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terox

All about MaxBandwidth

10 posts in this topic

MaxBandwidth

Important... If you see information within this post that is innacurate, please let me know ASAP so I can edit it

This thread is part of a much wider discussion on server bandwidth optimisation Tutorial: Server Bandwidth & Optimisation

Useful Links

BIS WIKI: basic.cfg

What the BIKI states

MaxBandwidth=<top_limit>;

Bandwidth the server is guaranteed to never have (in bps).

This value helps the server to estimate bandwidth available.

What is known

Is it sensible to set MaxBandwidth to the exact theoretical bandwidth available (e.g. for 100MBit, MaxBandwidth = 104857600 bits)? The example config on the Biki shows a much higher value (10Gbit), but this is not explained.

Yes, it is sensible. That said, you will not see any effect in most circumstances, as the bandwidth estimation is very unlikely to estimated the bandwidth higher than the real available bandwidth.

What we need to know:

  1. How is this value calculated correctly when running multiple ArmA3 servers on 1 box?
    (Is it simply.... (Maximum value) DIVIDED BY (Number of A3 servers that can be run simulatenously)?
  2. How would you stress test or test this in a Benchmark mission scenario?
  3. Instead of using the Theoretical Max value, does setting the realistic max value improve or negatively effect server performance ?

Calculation Formulae

(Not yet defined)

Edited by Terox

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im confused, I read on some thread, that SUMA said to remove MIN BANDWITH and put the MAXBANDWITH has top speed you can get (i.e. 100 mbs = 104857600 )

but you claim that MINBANDWITH is what its going to always have 104857600 , so shouldnt we just have MINBANDWITH?

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fyi

1 Kilo bit is excatly 10^3. (1000) bits.

1 Mega bit is excatly 10^6. (1000000) bits.

so..

1 Mbit is 1000000

10 Mbit is 10000000

100 Mbit is 100000000

1 Gbit is 1000000000

converting bits to bytes. (1 byte == 8 bits)

bits / 8 = bytes.

/ 1024 = kilo bytes

/ 1024 = mega bytes

/ 1024 = giga bytes. and so on.

1 Mebibit (Mib) (mega binary bit) on the otherhand is (1 048 576) bits. (2^20)

Edited by nuxil

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fyi

1 Kilo bit is excatly 10^3. (1000) bits.

1 Mega bit is excatly 10^6. (1000000) bits.

so..

1 Mbit is 1000000

10 Mbit is 10000000

100 Mbit is 100000000

1 Gbit is 1000000000

converting bits to bytes. (1 byte == 8 bits)

bits / 8 = bytes.

/ 1024 = kilo bytes

/ 1024 = mega bytes

/ 1024 = giga bytes. and so on.

1 Mebibit (Mib) (mega binary bit) on the otherhand is (1 048 576) bits. (2^20)

your not understanding my question

the wiki basic.cfg says

The greatest level of optimization can be achieved by setting the MaxMsgSend

and MinBandwidth parameters.

why did suma say REMOVE the minbandwith? If its important for optimization why remove it? If I have a

100Mbps connection , what should my MINBANDWITH be set to?

What should my MAXBANDWIDTH be set to?

does the amount of players you have on a server in my case 75 players factor in at all to the min and max settings?

Edited by piffaroni

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piffaroni i never answered your question and didnt intend to., i was merly trying to correcting Terox and his value of what 10Mbit/100Mbit/1Gbit is ;)

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Because ArmA3 runs a 32bit executable, there is a maximum limit of the bandwidth the server can use in the most perfect of environments

This is because a 32 bit exe has a limit to how much it can process and how much ram it can utilise.

Hence why the 1Gb line has a strike through.

The theoretical limit is 100mbps

(Big thanks to Inch for clarifying this)

Edited by Terox

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Because ArmA3 runs a 32bit executable, there is a maximum limit of the bandwidth the server can use in the most perfect of environments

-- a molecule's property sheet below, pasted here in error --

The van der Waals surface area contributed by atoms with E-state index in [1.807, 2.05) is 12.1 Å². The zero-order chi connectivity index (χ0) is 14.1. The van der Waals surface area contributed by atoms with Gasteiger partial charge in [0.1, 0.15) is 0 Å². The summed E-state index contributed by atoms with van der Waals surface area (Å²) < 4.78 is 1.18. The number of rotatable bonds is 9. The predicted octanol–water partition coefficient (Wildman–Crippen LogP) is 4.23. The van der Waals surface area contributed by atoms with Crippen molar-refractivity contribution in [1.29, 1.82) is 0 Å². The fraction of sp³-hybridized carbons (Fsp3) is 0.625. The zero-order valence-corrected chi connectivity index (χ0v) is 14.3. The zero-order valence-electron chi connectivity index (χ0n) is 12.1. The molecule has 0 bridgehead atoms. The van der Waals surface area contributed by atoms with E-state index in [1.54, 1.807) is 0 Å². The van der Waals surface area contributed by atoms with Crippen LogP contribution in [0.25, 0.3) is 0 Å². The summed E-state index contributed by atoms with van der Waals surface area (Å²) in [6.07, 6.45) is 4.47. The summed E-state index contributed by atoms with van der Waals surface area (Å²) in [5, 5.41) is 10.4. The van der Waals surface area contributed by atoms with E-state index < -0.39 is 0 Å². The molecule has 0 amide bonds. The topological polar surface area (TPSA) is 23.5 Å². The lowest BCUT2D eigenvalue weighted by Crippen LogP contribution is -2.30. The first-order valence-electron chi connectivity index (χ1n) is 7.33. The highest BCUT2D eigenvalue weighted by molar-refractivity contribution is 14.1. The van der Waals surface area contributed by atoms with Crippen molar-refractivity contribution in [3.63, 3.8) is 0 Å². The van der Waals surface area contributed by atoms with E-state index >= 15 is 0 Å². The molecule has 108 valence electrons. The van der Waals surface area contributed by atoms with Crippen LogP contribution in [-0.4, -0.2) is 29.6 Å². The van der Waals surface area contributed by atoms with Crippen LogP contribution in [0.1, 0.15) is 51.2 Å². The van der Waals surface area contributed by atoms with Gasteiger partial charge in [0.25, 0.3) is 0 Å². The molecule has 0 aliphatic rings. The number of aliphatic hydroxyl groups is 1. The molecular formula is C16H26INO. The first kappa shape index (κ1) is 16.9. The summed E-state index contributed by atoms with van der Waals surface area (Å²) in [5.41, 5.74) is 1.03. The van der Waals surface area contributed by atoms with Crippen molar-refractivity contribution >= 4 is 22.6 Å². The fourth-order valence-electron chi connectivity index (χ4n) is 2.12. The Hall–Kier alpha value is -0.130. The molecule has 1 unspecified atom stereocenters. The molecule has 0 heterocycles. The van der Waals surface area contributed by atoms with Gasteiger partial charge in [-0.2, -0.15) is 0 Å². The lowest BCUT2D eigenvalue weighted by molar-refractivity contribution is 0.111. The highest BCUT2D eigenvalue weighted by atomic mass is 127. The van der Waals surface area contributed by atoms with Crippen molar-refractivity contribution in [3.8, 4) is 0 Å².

The theoretical limit is 100mbps

(Big thanks to Inch for clarifying this)

I'd really like to read Inch's clarification, because it's just plain wrong if not absolutely absurd.

The limited 32-bit userspace virtual address space has – if at all – a negligible effect on socket performance.

I coded a quick'n'dirty example to put this to the test, that transmits 1 million MTU-sized UDP-packets over the loopback¹ interface. The test is conducted 10 times to gather AVG±STDEV.

32-bit speed: (3823.4 ± 49.1) Mbps

64-bit speed: (3924.6 ± 52.0) Mbps

Looks like the resulting ~4 Gbps are just slightly above your 100 Mbps theoretical limit.

The relative difference is – just as expected – negligible (~2.6%) and the STDEVs even almost touch.

Please do not post such blatantly false information if you lack an in-depth understanding of the technologies involved.

Some ppl looking for accurate basic.cfg information (which the wiki definitely lacks) might actually believe you and mess up their config even further.

Here comes the source² code, just in case anyone would like to verify my findings.

/*
* Copyright (c) 2014 Actium
* 
* Permission is hereby granted, free of charge, to any person obtaining a copy
* of this software and associated documentation files (the "Software"), to deal
* in the Software without restriction, including without limitation the rights
* to use, copy, modify, merge, publish, distribute, sublicense, and/or sell
* copies of the Software, and to permit persons to whom the Software is
* furnished to do so, subject to the following conditions:
* 
* The above copyright notice and this permission notice shall be included in
* all copies or substantial portions of the Software.
* 
* THE SOFTWARE IS PROVIDED "AS IS", WITHOUT WARRANTY OF ANY KIND, EXPRESS OR
* IMPLIED, INCLUDING BUT NOT LIMITED TO THE WARRANTIES OF MERCHANTABILITY,
* FITNESS FOR A PARTICULAR PURPOSE AND NONINFRINGEMENT. IN NO EVENT SHALL THE
* AUTHORS OR COPYRIGHT HOLDERS BE LIABLE FOR ANY CLAIM, DAMAGES OR OTHER
* LIABILITY, WHETHER IN AN ACTION OF CONTRACT, TORT OR OTHERWISE, ARISING FROM,
* OUT OF OR IN CONNECTION WITH THE SOFTWARE OR THE USE OR OTHER DEALINGS IN
* THE SOFTWARE.
*/

#define _POSIX_C_SOURCE 200809L

#include <errno.h>
#include <netinet/in.h>
#include <stdio.h>
#include <stdlib.h>
#include <string.h>
#include <sys/socket.h>
#include <time.h>
#include <unistd.h>

#define ERR_CODE 1
#define BUFSIZE 1500
#define NUMPKTS 1000000

#define   LIKELY(x) __builtin_expect(!!(x), 1)
#define UNLIKELY(x) __builtin_expect(!!(x), 0)

#define Err(status, format, ...) do { \
   fprintf(stderr, "%s:%d: " format ": %s\n", __FILE__, __LINE__, ##__VA_ARGS__, strerror(errno)); \
   exit(status); \
} while (0)

int main(/*int argc, char *argv[]*/)
{
socklen_t addrlen = sizeof(struct sockaddr_in);